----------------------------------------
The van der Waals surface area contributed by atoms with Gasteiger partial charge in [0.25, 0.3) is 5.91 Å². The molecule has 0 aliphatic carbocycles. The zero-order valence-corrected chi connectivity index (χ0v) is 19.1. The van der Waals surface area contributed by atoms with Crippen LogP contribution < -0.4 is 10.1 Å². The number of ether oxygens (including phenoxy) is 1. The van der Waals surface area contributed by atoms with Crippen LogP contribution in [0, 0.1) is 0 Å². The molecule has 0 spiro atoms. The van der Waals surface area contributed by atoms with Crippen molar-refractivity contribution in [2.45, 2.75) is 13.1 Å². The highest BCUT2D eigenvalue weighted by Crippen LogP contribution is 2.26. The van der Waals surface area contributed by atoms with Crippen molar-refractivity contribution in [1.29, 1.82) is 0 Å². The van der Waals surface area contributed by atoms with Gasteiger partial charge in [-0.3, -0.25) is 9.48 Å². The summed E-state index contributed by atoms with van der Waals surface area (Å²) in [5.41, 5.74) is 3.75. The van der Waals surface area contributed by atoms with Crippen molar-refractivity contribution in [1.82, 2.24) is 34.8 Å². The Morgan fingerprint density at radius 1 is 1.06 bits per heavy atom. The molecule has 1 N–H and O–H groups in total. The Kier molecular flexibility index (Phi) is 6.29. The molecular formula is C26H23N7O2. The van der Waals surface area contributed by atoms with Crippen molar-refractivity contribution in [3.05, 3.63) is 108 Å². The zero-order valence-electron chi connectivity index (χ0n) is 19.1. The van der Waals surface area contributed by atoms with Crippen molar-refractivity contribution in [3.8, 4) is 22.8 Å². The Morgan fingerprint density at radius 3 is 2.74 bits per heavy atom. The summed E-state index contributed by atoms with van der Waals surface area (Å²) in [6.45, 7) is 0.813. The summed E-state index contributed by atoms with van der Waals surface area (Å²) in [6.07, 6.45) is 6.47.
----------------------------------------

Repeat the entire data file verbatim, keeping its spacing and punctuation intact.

The van der Waals surface area contributed by atoms with Gasteiger partial charge in [0.25, 0.3) is 5.91 Å². The molecule has 0 aliphatic carbocycles. The zero-order valence-corrected chi connectivity index (χ0v) is 19.1. The van der Waals surface area contributed by atoms with Crippen LogP contribution < -0.4 is 10.1 Å². The number of ether oxygens (including phenoxy) is 1. The van der Waals surface area contributed by atoms with Crippen LogP contribution in [0, 0.1) is 0 Å². The molecule has 0 spiro atoms. The van der Waals surface area contributed by atoms with Crippen molar-refractivity contribution in [2.45, 2.75) is 13.1 Å². The highest BCUT2D eigenvalue weighted by Crippen LogP contribution is 2.26. The van der Waals surface area contributed by atoms with Crippen molar-refractivity contribution in [1.29, 1.82) is 0 Å². The van der Waals surface area contributed by atoms with Gasteiger partial charge in [-0.3, -0.25) is 9.48 Å². The summed E-state index contributed by atoms with van der Waals surface area (Å²) in [5.41, 5.74) is 3.75. The van der Waals surface area contributed by atoms with Crippen molar-refractivity contribution in [1.82, 2.24) is 34.8 Å². The Morgan fingerprint density at radius 1 is 1.06 bits per heavy atom. The molecule has 1 N–H and O–H groups in total. The Kier molecular flexibility index (Phi) is 6.29. The molecular formula is C26H23N7O2. The van der Waals surface area contributed by atoms with Crippen molar-refractivity contribution in [3.05, 3.63) is 108 Å². The zero-order valence-electron chi connectivity index (χ0n) is 19.1. The van der Waals surface area contributed by atoms with Crippen molar-refractivity contribution in [3.8, 4) is 22.8 Å². The Morgan fingerprint density at radius 3 is 2.74 bits per heavy atom. The summed E-state index contributed by atoms with van der Waals surface area (Å²) in [6.45, 7) is 0.813. The summed E-state index contributed by atoms with van der Waals surface area (Å²) in [6.07, 6.45) is 6.47.